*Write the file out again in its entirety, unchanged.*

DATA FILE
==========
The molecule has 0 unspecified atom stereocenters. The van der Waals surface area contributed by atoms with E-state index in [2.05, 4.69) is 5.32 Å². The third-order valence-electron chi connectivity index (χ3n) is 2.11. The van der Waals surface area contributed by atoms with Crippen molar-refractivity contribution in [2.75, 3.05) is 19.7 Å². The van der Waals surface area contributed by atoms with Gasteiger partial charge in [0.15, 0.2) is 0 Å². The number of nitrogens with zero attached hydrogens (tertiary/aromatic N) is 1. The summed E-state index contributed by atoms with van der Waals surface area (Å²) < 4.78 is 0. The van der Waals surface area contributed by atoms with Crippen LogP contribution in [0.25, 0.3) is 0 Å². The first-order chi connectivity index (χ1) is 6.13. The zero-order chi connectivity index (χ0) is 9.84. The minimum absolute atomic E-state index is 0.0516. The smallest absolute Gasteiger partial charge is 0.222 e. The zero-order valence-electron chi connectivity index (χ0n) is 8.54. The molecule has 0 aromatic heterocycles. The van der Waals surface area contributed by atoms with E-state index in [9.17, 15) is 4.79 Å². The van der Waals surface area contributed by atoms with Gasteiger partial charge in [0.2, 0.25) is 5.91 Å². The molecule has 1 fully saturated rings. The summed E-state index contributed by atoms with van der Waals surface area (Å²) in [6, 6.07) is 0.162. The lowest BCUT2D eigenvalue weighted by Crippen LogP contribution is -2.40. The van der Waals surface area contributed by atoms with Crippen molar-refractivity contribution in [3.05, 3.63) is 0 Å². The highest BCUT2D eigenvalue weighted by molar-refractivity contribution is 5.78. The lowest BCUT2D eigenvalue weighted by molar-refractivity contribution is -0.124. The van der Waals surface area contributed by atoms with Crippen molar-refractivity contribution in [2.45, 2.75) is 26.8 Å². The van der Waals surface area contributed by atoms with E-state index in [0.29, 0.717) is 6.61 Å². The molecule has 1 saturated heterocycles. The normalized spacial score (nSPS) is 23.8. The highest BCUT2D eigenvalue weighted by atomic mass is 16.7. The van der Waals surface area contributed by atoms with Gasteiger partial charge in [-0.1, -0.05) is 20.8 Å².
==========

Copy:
The molecule has 0 unspecified atom stereocenters. The van der Waals surface area contributed by atoms with E-state index in [2.05, 4.69) is 5.32 Å². The third-order valence-electron chi connectivity index (χ3n) is 2.11. The van der Waals surface area contributed by atoms with Crippen molar-refractivity contribution in [2.75, 3.05) is 19.7 Å². The van der Waals surface area contributed by atoms with Gasteiger partial charge in [0.15, 0.2) is 0 Å². The number of nitrogens with zero attached hydrogens (tertiary/aromatic N) is 1. The summed E-state index contributed by atoms with van der Waals surface area (Å²) < 4.78 is 0. The van der Waals surface area contributed by atoms with Crippen LogP contribution in [0.25, 0.3) is 0 Å². The first-order chi connectivity index (χ1) is 6.13. The zero-order chi connectivity index (χ0) is 9.84. The minimum absolute atomic E-state index is 0.0516. The smallest absolute Gasteiger partial charge is 0.222 e. The zero-order valence-electron chi connectivity index (χ0n) is 8.54. The molecule has 0 aromatic heterocycles. The van der Waals surface area contributed by atoms with E-state index in [9.17, 15) is 4.79 Å². The van der Waals surface area contributed by atoms with Gasteiger partial charge in [0.2, 0.25) is 5.91 Å². The molecule has 1 fully saturated rings. The summed E-state index contributed by atoms with van der Waals surface area (Å²) in [6, 6.07) is 0.162. The lowest BCUT2D eigenvalue weighted by Crippen LogP contribution is -2.40. The van der Waals surface area contributed by atoms with Crippen molar-refractivity contribution in [3.05, 3.63) is 0 Å². The highest BCUT2D eigenvalue weighted by molar-refractivity contribution is 5.78. The lowest BCUT2D eigenvalue weighted by molar-refractivity contribution is -0.124. The van der Waals surface area contributed by atoms with Crippen molar-refractivity contribution in [2.45, 2.75) is 26.8 Å². The van der Waals surface area contributed by atoms with E-state index in [0.29, 0.717) is 6.61 Å². The molecule has 1 saturated heterocycles. The normalized spacial score (nSPS) is 23.8. The highest BCUT2D eigenvalue weighted by atomic mass is 16.7. The van der Waals surface area contributed by atoms with Gasteiger partial charge in [-0.1, -0.05) is 20.8 Å².